Thursday, August 20, 2020
Temperatures in Steamboat Springs are in the lower eighties early this Thursday afternoon, on their way towards ninety. As was the case yesterday, we may see a storm or two later today that would produce more wind than rain, but rain chances become almost nil with continued hot weather through the weekend. This continues into the next work week before good chances for moisture arrive starting midweek.
A ridge of high pressure currently stands firm over the western states, with light winds from the northwest bringing a modicum of moisture over our area today, similar to yesterday. But the lower atmosphere remains very dry, so while there may be some drops of rain, gusty winds and possibly dry lightning are the most likely outcome around any storms that form.
A continuing series of storms in the Gulf of Alaska is forecast to move the ridge of high pressure eastward and over the Rocky Mountains through the weekend. The resultant more westerly flow will eliminate whatever mid and upper-level moisture has been around these past two days, and keep high temperatures five to ten degrees above our average of 80 F. Fortunately, the insulating effects of the moisture at night will be lost with the dry air so expect nighttime lows to return to around our cool average of 43 F.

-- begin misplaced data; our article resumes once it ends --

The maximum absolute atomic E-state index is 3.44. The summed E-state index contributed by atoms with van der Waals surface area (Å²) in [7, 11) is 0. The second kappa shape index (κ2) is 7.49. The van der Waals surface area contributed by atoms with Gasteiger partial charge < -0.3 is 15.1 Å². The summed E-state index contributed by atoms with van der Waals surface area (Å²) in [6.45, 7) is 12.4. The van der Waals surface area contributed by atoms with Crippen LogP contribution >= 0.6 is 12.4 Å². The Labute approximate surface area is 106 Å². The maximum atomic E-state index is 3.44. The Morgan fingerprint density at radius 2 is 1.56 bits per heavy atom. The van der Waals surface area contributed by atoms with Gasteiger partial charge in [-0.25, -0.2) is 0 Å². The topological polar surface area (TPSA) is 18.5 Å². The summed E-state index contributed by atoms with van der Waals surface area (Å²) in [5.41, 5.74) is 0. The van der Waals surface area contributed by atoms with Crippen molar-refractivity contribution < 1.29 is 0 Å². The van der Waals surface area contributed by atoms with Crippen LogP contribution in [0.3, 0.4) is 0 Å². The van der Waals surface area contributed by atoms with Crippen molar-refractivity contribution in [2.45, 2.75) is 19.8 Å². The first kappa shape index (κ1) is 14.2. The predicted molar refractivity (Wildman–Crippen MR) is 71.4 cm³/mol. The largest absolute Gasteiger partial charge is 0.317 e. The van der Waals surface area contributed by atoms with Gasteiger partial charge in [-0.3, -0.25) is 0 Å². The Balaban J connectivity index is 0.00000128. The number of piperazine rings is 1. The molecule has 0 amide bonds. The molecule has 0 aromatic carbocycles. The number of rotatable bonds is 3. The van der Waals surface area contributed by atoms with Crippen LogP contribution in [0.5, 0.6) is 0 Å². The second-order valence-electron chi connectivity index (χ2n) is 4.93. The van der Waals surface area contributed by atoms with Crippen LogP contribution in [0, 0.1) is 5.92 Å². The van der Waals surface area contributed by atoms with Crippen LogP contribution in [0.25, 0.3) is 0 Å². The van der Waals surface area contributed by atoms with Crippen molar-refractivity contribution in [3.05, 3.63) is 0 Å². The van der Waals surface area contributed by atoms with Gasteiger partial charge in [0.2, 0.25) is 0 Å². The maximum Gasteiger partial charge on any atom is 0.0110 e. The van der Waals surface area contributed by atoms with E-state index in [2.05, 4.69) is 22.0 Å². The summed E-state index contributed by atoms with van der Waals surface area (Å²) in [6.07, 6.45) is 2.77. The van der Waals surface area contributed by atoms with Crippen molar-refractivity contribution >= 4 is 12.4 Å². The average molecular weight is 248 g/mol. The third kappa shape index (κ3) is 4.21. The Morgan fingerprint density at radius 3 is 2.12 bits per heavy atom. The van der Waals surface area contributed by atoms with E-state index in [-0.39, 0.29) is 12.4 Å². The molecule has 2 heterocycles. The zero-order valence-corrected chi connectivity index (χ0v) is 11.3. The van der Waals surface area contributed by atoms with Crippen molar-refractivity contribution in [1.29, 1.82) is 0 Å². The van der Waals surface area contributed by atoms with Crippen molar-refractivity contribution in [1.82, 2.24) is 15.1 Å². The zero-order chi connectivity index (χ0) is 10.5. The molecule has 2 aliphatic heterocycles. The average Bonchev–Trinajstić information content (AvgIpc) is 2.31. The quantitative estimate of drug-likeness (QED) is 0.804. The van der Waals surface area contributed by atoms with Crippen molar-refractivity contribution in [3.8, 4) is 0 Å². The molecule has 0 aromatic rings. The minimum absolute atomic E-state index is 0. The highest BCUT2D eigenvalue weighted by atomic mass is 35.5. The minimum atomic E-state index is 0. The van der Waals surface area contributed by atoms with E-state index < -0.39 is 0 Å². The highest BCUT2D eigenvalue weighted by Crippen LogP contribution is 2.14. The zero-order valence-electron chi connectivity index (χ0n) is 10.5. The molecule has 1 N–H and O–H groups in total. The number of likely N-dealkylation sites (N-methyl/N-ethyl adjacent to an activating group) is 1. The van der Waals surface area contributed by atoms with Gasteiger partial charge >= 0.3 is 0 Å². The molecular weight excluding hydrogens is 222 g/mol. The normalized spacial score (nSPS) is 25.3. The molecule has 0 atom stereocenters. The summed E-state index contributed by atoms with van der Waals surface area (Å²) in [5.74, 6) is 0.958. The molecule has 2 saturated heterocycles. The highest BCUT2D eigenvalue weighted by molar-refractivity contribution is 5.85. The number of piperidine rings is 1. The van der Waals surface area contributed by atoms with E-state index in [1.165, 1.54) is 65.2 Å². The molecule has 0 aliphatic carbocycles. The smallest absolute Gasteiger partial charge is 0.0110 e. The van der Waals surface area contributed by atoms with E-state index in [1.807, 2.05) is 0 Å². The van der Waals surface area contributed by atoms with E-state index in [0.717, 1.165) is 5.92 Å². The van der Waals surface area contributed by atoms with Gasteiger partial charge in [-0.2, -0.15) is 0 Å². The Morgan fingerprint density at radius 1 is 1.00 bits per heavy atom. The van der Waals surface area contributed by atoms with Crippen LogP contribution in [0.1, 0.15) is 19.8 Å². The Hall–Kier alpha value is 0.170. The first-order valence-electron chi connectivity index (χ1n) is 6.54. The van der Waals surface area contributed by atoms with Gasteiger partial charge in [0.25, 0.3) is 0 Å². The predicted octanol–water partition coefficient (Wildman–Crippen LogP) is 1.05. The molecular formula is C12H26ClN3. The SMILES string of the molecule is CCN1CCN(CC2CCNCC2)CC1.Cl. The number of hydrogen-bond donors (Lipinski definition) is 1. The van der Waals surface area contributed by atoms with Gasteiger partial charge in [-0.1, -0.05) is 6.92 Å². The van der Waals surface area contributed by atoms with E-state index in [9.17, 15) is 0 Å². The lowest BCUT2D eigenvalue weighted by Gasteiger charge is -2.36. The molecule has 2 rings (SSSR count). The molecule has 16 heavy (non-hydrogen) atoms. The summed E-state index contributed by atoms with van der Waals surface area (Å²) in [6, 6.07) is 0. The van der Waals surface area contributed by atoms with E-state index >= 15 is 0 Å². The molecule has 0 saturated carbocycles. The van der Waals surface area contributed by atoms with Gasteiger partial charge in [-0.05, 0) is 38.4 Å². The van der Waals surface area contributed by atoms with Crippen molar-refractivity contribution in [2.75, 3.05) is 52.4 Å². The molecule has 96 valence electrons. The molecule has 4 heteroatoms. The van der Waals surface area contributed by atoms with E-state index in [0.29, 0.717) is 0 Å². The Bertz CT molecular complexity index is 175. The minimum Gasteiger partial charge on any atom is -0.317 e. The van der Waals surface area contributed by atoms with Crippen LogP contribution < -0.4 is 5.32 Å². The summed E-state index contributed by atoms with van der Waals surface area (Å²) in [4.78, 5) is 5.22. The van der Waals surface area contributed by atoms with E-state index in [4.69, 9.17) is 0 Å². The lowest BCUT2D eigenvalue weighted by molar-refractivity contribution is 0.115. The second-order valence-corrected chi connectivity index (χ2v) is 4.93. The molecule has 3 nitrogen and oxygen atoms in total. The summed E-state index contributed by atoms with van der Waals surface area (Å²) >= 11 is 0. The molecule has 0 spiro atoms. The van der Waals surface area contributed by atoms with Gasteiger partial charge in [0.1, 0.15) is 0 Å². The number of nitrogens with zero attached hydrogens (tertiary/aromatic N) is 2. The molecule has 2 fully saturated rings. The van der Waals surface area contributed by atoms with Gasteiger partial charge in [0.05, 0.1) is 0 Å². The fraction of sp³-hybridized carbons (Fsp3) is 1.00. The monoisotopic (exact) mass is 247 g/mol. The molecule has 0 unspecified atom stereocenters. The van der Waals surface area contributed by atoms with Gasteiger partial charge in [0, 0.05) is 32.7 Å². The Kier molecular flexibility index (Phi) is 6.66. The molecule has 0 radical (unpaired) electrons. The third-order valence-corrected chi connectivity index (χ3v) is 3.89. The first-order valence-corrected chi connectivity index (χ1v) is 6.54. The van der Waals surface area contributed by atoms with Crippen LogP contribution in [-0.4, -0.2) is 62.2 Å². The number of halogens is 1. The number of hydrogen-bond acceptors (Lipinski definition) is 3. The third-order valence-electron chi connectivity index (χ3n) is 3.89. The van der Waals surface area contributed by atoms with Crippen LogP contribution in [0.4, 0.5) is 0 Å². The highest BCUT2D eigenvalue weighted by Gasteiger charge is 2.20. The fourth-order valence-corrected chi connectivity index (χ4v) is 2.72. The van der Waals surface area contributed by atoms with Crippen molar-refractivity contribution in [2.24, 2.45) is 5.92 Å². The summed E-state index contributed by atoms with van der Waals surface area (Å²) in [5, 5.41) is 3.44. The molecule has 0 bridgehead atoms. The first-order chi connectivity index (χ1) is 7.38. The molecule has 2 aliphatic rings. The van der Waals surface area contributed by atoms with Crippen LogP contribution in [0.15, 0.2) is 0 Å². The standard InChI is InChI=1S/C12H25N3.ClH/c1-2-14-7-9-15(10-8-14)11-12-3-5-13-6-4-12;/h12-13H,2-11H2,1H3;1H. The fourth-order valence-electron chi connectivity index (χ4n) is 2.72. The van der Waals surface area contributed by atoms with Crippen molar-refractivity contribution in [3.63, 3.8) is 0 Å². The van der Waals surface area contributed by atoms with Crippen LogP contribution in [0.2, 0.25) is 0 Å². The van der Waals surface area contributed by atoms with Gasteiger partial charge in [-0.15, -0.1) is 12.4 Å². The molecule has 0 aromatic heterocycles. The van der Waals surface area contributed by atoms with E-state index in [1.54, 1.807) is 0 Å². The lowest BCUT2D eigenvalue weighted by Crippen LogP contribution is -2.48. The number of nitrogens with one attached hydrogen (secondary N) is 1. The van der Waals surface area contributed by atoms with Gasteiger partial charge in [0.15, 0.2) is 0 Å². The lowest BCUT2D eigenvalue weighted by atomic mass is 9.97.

Our best hope for significant moisture since mid-July appears around the following midweek as current Hurricane Genevieve, located near the southern tip of the Baja peninsula, travels northward along the West Coast. The eventual remnants of this hurricane will merge with the southward-expanding storm complex over the Gulf of Alaska, and we will see our winds switch to be from the southwest early in the work week, bringing moisture-rich tropical and subtropical air over the Colorado mountains as early as Tuesday afternoon.
The interaction between the eventual former hurricane and the Gulf of Alaska storms will be complex, with current weather forecast models indicating that some of the hurricane will move ashore early in the work week while some will be left behind to be absorbed by another wave approaching the West Coast. Eventually, this second wave will move over our area by the end of the work week or the following weekend with even better chances of wetting rains than earlier in the week.
While the light westerly winds will keep the smoke from the Colorado wildfires away from our region, we may see some smokey haze from the California wildfires at times through the weekend. And while the winds turning to be from the southwest by Tuesday should bring desperately needed moisture to our area, it may also allow smoke from the Pine Gulch fire near Grand Junction to our southwest and the Grizzly Creek fire near Glenwood Springs to our south to once again infiltrate the Yampa Valley.
I’ll have a better idea by my next weather narrative, scheduled for Sunday afternoon, of the details surrounding this increase in moisture for the mountains of Colorado and the possible reintroduction of smoke to our area.